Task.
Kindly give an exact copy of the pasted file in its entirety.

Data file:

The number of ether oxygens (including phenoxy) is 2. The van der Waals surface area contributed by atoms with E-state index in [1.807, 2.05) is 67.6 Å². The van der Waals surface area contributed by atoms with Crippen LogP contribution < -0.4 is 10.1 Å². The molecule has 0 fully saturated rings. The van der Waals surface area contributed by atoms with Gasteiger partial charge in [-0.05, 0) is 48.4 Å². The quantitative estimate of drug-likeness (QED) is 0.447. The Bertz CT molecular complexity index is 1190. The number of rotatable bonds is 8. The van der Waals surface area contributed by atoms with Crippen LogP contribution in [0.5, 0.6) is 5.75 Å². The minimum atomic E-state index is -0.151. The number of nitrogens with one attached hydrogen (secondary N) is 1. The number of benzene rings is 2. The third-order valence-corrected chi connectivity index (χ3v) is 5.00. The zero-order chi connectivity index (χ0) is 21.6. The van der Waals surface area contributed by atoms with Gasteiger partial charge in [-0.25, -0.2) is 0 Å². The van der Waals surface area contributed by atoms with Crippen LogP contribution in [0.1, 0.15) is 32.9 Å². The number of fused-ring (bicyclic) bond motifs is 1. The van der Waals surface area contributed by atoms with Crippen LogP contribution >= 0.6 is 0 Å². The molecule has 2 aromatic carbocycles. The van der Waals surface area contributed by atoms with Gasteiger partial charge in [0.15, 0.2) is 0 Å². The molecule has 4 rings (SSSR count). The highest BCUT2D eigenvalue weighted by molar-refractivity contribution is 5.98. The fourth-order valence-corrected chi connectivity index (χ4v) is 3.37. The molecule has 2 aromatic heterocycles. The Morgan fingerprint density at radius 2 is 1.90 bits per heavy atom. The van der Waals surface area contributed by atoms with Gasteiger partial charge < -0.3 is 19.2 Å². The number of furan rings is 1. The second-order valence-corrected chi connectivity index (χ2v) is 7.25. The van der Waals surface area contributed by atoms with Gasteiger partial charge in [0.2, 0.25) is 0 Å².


The number of ether oxygens (including phenoxy) is 2. The van der Waals surface area contributed by atoms with E-state index in [1.807, 2.05) is 67.6 Å². The van der Waals surface area contributed by atoms with Crippen LogP contribution < -0.4 is 10.1 Å². The molecule has 0 fully saturated rings. The van der Waals surface area contributed by atoms with Gasteiger partial charge in [-0.05, 0) is 48.4 Å². The quantitative estimate of drug-likeness (QED) is 0.447. The Bertz CT molecular complexity index is 1190. The number of rotatable bonds is 8. The van der Waals surface area contributed by atoms with Crippen LogP contribution in [0.5, 0.6) is 5.75 Å². The minimum atomic E-state index is -0.151. The number of nitrogens with one attached hydrogen (secondary N) is 1. The number of benzene rings is 2. The third-order valence-corrected chi connectivity index (χ3v) is 5.00. The zero-order chi connectivity index (χ0) is 21.6. The van der Waals surface area contributed by atoms with Gasteiger partial charge in [-0.25, -0.2) is 0 Å². The van der Waals surface area contributed by atoms with Crippen LogP contribution in [0.1, 0.15) is 32.9 Å². The number of fused-ring (bicyclic) bond motifs is 1. The van der Waals surface area contributed by atoms with Crippen LogP contribution >= 0.6 is 0 Å². The molecule has 2 aromatic carbocycles. The van der Waals surface area contributed by atoms with Gasteiger partial charge in [0.15, 0.2) is 0 Å². The molecule has 4 rings (SSSR count). The highest BCUT2D eigenvalue weighted by molar-refractivity contribution is 5.98. The fourth-order valence-corrected chi connectivity index (χ4v) is 3.37. The molecule has 2 aromatic heterocycles. The Morgan fingerprint density at radius 2 is 1.90 bits per heavy atom. The van der Waals surface area contributed by atoms with Gasteiger partial charge < -0.3 is 19.2 Å². The number of furan rings is 1. The second-order valence-corrected chi connectivity index (χ2v) is 7.25. The van der Waals surface area contributed by atoms with Gasteiger partial charge in [0.2, 0.25) is 0 Å².